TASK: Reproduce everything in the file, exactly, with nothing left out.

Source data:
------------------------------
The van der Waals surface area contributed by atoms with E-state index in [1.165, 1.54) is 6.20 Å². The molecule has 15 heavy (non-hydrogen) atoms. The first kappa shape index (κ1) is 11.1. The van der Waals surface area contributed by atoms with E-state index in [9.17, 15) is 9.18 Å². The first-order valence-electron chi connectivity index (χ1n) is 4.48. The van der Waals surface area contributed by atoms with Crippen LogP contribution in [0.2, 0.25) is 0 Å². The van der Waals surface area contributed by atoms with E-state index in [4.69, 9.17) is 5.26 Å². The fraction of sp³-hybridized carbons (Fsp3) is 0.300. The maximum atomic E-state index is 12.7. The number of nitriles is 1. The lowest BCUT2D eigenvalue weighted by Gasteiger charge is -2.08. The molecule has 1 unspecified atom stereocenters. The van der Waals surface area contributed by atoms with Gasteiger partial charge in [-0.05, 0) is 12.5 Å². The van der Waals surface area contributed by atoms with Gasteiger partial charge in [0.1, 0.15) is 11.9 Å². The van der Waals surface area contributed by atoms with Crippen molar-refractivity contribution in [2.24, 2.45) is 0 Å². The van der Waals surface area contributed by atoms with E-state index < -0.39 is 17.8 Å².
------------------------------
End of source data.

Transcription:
The van der Waals surface area contributed by atoms with E-state index in [1.165, 1.54) is 6.20 Å². The molecule has 15 heavy (non-hydrogen) atoms. The first kappa shape index (κ1) is 11.1. The van der Waals surface area contributed by atoms with E-state index in [9.17, 15) is 9.18 Å². The first-order valence-electron chi connectivity index (χ1n) is 4.48. The van der Waals surface area contributed by atoms with Crippen LogP contribution in [0.2, 0.25) is 0 Å². The van der Waals surface area contributed by atoms with E-state index in [4.69, 9.17) is 5.26 Å². The fraction of sp³-hybridized carbons (Fsp3) is 0.300. The maximum atomic E-state index is 12.7. The number of nitriles is 1. The lowest BCUT2D eigenvalue weighted by Gasteiger charge is -2.08. The molecule has 1 unspecified atom stereocenters. The van der Waals surface area contributed by atoms with Gasteiger partial charge in [-0.05, 0) is 12.5 Å². The van der Waals surface area contributed by atoms with Gasteiger partial charge in [0.1, 0.15) is 11.9 Å². The van der Waals surface area contributed by atoms with Crippen molar-refractivity contribution in [2.24, 2.45) is 0 Å². The van der Waals surface area contributed by atoms with E-state index < -0.39 is 17.8 Å².